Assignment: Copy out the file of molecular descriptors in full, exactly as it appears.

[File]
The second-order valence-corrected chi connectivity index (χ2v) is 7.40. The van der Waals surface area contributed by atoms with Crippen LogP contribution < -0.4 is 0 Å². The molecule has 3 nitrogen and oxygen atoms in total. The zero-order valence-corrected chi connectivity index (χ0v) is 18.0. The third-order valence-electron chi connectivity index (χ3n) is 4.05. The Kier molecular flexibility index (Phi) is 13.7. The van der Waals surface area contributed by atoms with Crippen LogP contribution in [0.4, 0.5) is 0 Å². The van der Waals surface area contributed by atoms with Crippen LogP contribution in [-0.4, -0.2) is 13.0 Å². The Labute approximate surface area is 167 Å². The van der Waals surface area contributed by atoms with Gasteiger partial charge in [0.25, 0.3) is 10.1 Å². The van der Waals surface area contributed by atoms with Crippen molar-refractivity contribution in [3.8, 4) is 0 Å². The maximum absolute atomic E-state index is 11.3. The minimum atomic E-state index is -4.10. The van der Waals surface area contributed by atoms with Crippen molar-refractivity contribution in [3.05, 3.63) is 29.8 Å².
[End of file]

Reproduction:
The second-order valence-corrected chi connectivity index (χ2v) is 7.40. The van der Waals surface area contributed by atoms with Crippen LogP contribution < -0.4 is 0 Å². The molecule has 3 nitrogen and oxygen atoms in total. The zero-order valence-corrected chi connectivity index (χ0v) is 18.0. The third-order valence-electron chi connectivity index (χ3n) is 4.05. The Kier molecular flexibility index (Phi) is 13.7. The van der Waals surface area contributed by atoms with Crippen LogP contribution in [0.4, 0.5) is 0 Å². The van der Waals surface area contributed by atoms with Crippen LogP contribution in [-0.4, -0.2) is 13.0 Å². The Labute approximate surface area is 167 Å². The van der Waals surface area contributed by atoms with Gasteiger partial charge in [0.25, 0.3) is 10.1 Å². The van der Waals surface area contributed by atoms with Crippen molar-refractivity contribution in [3.8, 4) is 0 Å². The maximum absolute atomic E-state index is 11.3. The minimum atomic E-state index is -4.10. The van der Waals surface area contributed by atoms with Crippen molar-refractivity contribution in [3.05, 3.63) is 29.8 Å².